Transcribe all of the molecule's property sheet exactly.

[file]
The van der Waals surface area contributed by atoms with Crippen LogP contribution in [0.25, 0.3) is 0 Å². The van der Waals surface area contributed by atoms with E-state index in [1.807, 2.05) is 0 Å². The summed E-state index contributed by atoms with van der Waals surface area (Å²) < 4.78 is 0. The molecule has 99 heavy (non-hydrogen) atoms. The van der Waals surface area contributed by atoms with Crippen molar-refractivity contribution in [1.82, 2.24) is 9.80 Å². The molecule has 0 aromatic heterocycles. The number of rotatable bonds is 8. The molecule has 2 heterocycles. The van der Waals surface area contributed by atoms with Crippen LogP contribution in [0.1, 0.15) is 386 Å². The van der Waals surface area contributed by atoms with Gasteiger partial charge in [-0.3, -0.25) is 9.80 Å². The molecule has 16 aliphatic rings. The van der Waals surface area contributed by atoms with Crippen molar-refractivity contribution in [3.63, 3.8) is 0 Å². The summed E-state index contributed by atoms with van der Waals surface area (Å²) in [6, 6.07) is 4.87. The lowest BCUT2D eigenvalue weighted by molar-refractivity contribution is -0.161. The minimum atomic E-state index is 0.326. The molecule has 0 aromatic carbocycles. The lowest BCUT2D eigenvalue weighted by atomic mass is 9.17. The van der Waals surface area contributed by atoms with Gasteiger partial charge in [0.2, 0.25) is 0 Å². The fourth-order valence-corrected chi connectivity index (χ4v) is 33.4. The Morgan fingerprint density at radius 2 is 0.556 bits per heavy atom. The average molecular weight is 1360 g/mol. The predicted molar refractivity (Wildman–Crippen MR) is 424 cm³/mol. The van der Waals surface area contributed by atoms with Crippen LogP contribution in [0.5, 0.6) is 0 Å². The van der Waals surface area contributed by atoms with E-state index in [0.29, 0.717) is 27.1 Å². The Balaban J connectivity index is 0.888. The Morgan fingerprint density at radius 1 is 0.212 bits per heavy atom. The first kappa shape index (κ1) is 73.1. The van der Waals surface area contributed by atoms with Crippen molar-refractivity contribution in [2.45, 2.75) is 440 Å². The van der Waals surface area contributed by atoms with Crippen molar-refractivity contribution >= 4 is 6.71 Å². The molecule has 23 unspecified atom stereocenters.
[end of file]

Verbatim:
The van der Waals surface area contributed by atoms with Crippen LogP contribution in [0.25, 0.3) is 0 Å². The van der Waals surface area contributed by atoms with E-state index in [1.807, 2.05) is 0 Å². The summed E-state index contributed by atoms with van der Waals surface area (Å²) < 4.78 is 0. The molecule has 99 heavy (non-hydrogen) atoms. The van der Waals surface area contributed by atoms with Crippen molar-refractivity contribution in [1.82, 2.24) is 9.80 Å². The molecule has 0 aromatic heterocycles. The number of rotatable bonds is 8. The molecule has 2 heterocycles. The van der Waals surface area contributed by atoms with Crippen LogP contribution in [0.1, 0.15) is 386 Å². The van der Waals surface area contributed by atoms with Gasteiger partial charge in [-0.3, -0.25) is 9.80 Å². The molecule has 16 aliphatic rings. The van der Waals surface area contributed by atoms with Crippen molar-refractivity contribution in [3.63, 3.8) is 0 Å². The summed E-state index contributed by atoms with van der Waals surface area (Å²) in [6, 6.07) is 4.87. The lowest BCUT2D eigenvalue weighted by molar-refractivity contribution is -0.161. The minimum atomic E-state index is 0.326. The molecule has 0 aromatic carbocycles. The lowest BCUT2D eigenvalue weighted by atomic mass is 9.17. The van der Waals surface area contributed by atoms with Gasteiger partial charge in [0.2, 0.25) is 0 Å². The fourth-order valence-corrected chi connectivity index (χ4v) is 33.4. The Morgan fingerprint density at radius 2 is 0.556 bits per heavy atom. The average molecular weight is 1360 g/mol. The predicted molar refractivity (Wildman–Crippen MR) is 424 cm³/mol. The van der Waals surface area contributed by atoms with Crippen LogP contribution in [0.5, 0.6) is 0 Å². The van der Waals surface area contributed by atoms with E-state index in [0.29, 0.717) is 27.1 Å². The Balaban J connectivity index is 0.888. The Morgan fingerprint density at radius 1 is 0.212 bits per heavy atom. The first kappa shape index (κ1) is 73.1. The van der Waals surface area contributed by atoms with Crippen molar-refractivity contribution in [2.45, 2.75) is 440 Å². The van der Waals surface area contributed by atoms with Crippen molar-refractivity contribution >= 4 is 6.71 Å². The molecule has 23 unspecified atom stereocenters.